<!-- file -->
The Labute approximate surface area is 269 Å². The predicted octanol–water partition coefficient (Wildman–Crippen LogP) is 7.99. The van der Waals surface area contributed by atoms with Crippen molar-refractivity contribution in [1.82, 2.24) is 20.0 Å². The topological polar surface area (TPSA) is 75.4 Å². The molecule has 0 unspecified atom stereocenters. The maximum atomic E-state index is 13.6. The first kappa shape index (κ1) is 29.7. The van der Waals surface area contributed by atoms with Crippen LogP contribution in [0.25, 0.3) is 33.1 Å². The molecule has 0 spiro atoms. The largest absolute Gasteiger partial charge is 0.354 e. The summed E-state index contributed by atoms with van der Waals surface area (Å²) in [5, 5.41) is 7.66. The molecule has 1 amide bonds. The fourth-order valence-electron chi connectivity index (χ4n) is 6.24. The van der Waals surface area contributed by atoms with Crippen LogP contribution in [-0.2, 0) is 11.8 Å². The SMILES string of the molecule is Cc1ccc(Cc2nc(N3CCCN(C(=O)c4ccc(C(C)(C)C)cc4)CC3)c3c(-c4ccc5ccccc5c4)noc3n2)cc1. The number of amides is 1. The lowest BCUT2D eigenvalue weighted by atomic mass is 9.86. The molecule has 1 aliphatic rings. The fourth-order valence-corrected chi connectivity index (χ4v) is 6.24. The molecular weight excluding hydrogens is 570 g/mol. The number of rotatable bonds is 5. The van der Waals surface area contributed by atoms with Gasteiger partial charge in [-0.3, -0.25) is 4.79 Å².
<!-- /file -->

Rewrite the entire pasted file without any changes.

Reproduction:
The Labute approximate surface area is 269 Å². The predicted octanol–water partition coefficient (Wildman–Crippen LogP) is 7.99. The van der Waals surface area contributed by atoms with Crippen molar-refractivity contribution in [1.82, 2.24) is 20.0 Å². The topological polar surface area (TPSA) is 75.4 Å². The molecule has 0 unspecified atom stereocenters. The maximum atomic E-state index is 13.6. The first kappa shape index (κ1) is 29.7. The van der Waals surface area contributed by atoms with Crippen LogP contribution in [0.25, 0.3) is 33.1 Å². The molecule has 0 spiro atoms. The largest absolute Gasteiger partial charge is 0.354 e. The summed E-state index contributed by atoms with van der Waals surface area (Å²) in [5, 5.41) is 7.66. The molecule has 1 amide bonds. The fourth-order valence-electron chi connectivity index (χ4n) is 6.24. The van der Waals surface area contributed by atoms with Crippen LogP contribution in [-0.2, 0) is 11.8 Å². The SMILES string of the molecule is Cc1ccc(Cc2nc(N3CCCN(C(=O)c4ccc(C(C)(C)C)cc4)CC3)c3c(-c4ccc5ccccc5c4)noc3n2)cc1. The number of amides is 1. The lowest BCUT2D eigenvalue weighted by atomic mass is 9.86. The molecule has 1 aliphatic rings. The fourth-order valence-corrected chi connectivity index (χ4v) is 6.24. The molecular weight excluding hydrogens is 570 g/mol. The number of rotatable bonds is 5. The van der Waals surface area contributed by atoms with Gasteiger partial charge in [-0.3, -0.25) is 4.79 Å².